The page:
Perfection in life can be achieved only when we take to direct worship of Krishna, because only through this worship can we develop a permanent spiritual body. This development is essential because only in a spiritual body can we enjoy pure transcendental bliss; something which gives us enjoyment that never runs out. In order to persuade people to take to direct worship of Krishna, intricate explanations are required. Moreover, not every person is of the same mindset, so it is up to the spiritual master, or guru, to tailor his message to the specific audience. For example, some people may be strict karmis who are after sense gratification. When speaking to such people, a devotee may choose to focus on the temporary nature of material sense gratification and how karma is a never-ending cycle. Then there are others who may believe in God, but may not want to accept the fact that He has a permanent form. They’d rather spend their time sitting in silent meditation or studying Vedanta. For these people, devotees would focus their attention on the fact that merging into Krishna’s impersonal energy, Brahman, doesn’t provide spiritual satisfaction since all spiritual activity is eliminated in the Brahman effulgence. If one wants transcendental bliss with activity and individuality, things which are natural for the soul, it is better to worship God’s personal form.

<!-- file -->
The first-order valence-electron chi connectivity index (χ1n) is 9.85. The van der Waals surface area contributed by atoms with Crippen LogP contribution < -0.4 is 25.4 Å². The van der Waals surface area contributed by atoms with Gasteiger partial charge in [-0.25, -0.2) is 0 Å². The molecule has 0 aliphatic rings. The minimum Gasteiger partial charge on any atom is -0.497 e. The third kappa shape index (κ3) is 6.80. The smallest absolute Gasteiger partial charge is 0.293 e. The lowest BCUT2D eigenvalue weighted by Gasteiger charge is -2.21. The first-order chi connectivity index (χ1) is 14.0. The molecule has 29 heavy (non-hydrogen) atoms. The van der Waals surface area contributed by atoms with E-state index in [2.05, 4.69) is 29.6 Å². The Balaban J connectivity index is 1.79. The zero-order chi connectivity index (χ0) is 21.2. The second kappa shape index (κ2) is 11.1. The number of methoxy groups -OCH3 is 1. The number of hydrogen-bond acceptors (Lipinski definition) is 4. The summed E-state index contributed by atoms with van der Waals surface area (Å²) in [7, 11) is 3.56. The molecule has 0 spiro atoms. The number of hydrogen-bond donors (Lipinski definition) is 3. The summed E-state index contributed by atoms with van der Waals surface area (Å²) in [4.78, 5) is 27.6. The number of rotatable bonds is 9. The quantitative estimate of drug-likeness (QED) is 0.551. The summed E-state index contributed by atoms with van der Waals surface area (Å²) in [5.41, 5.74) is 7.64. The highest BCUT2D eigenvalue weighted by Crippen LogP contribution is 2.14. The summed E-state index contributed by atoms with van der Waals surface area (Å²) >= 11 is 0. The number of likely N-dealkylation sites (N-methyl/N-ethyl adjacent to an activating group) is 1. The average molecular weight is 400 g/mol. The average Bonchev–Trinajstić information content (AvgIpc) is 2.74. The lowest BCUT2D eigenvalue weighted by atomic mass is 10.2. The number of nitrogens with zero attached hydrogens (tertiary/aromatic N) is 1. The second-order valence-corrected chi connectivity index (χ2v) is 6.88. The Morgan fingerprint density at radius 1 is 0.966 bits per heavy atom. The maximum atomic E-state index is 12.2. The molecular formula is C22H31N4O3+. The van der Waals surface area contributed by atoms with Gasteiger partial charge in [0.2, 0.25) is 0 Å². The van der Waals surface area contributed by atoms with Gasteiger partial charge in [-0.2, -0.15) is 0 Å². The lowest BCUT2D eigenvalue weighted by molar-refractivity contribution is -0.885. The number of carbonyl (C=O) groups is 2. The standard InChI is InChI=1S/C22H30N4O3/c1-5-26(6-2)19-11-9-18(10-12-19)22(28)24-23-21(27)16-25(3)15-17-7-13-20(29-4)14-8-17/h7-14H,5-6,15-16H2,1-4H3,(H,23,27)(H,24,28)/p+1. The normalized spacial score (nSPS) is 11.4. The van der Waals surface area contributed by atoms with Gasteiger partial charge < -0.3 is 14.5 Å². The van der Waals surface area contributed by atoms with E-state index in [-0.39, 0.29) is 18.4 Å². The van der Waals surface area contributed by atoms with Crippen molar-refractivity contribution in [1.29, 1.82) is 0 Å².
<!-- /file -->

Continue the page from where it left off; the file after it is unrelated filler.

The second, and probably more important, reason that devotees love to explain the same concepts over and over again is that it gives them great pleasure. An example of this was seen many thousands of years ago with Lord Rama and His younger brother Lakshmana. During the Treta Yuga, God personally appeared on earth as one of His vishnu-tattva expansions named Rama. Appearing as the eldest son of the King of Ayodhya, Lord Rama was a great warrior and pious soul from birth. Not only was He adept at fighting enemies, but He also had a full grasp of Vedic concepts and truths. This shouldn’t be surprising, as Rama was God Himself. Since He was the eldest son of the king, Rama had added responsibilities. He had to set a good example not only for the citizens of Ayodhya, but also for His three younger brothers. His brothers all looked at Rama as a father, and the Lord would oblige by giving them instruction on dharma.